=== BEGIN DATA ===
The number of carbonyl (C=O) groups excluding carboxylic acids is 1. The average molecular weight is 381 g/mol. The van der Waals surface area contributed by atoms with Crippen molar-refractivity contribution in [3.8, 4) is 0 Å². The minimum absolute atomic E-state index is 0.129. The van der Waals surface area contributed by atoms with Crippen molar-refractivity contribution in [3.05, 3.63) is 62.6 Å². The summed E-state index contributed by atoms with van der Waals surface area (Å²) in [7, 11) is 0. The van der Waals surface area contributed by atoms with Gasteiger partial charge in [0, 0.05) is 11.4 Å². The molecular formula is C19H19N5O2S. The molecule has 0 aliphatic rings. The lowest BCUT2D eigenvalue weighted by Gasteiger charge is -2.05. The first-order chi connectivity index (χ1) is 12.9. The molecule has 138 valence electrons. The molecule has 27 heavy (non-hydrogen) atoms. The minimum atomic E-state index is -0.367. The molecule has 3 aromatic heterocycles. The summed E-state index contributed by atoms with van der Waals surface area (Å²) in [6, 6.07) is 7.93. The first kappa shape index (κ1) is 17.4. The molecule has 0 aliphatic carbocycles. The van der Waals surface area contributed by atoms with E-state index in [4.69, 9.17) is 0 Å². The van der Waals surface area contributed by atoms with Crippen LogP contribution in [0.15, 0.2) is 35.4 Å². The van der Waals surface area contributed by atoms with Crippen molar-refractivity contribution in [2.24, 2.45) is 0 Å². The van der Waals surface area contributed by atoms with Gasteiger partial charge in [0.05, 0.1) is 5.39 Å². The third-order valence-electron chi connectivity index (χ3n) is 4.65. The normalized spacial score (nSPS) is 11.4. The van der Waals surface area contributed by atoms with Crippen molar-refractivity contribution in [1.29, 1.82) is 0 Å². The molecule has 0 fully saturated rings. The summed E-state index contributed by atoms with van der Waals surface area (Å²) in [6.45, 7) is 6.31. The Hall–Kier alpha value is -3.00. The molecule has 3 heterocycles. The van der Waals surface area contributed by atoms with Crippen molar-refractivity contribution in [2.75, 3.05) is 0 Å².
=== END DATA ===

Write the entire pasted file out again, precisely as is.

The number of carbonyl (C=O) groups excluding carboxylic acids is 1. The average molecular weight is 381 g/mol. The van der Waals surface area contributed by atoms with Crippen molar-refractivity contribution in [3.8, 4) is 0 Å². The minimum absolute atomic E-state index is 0.129. The van der Waals surface area contributed by atoms with Crippen molar-refractivity contribution in [3.05, 3.63) is 62.6 Å². The summed E-state index contributed by atoms with van der Waals surface area (Å²) in [7, 11) is 0. The van der Waals surface area contributed by atoms with Gasteiger partial charge in [0, 0.05) is 11.4 Å². The molecular formula is C19H19N5O2S. The molecule has 0 aliphatic rings. The lowest BCUT2D eigenvalue weighted by Gasteiger charge is -2.05. The first-order chi connectivity index (χ1) is 12.9. The molecule has 138 valence electrons. The molecule has 27 heavy (non-hydrogen) atoms. The minimum atomic E-state index is -0.367. The molecule has 3 aromatic heterocycles. The summed E-state index contributed by atoms with van der Waals surface area (Å²) in [6, 6.07) is 7.93. The first kappa shape index (κ1) is 17.4. The molecule has 0 aliphatic carbocycles. The van der Waals surface area contributed by atoms with E-state index in [4.69, 9.17) is 0 Å². The van der Waals surface area contributed by atoms with Crippen LogP contribution in [0.15, 0.2) is 35.4 Å². The van der Waals surface area contributed by atoms with Crippen molar-refractivity contribution in [2.24, 2.45) is 0 Å². The van der Waals surface area contributed by atoms with Gasteiger partial charge in [0.05, 0.1) is 5.39 Å². The third-order valence-electron chi connectivity index (χ3n) is 4.65. The normalized spacial score (nSPS) is 11.4. The van der Waals surface area contributed by atoms with Crippen molar-refractivity contribution in [1.29, 1.82) is 0 Å². The molecule has 0 fully saturated rings. The summed E-state index contributed by atoms with van der Waals surface area (Å²) in [6.45, 7) is 6.31. The Hall–Kier alpha value is -3.00. The molecule has 3 heterocycles. The van der Waals surface area contributed by atoms with Crippen molar-refractivity contribution in [2.75, 3.05) is 0 Å².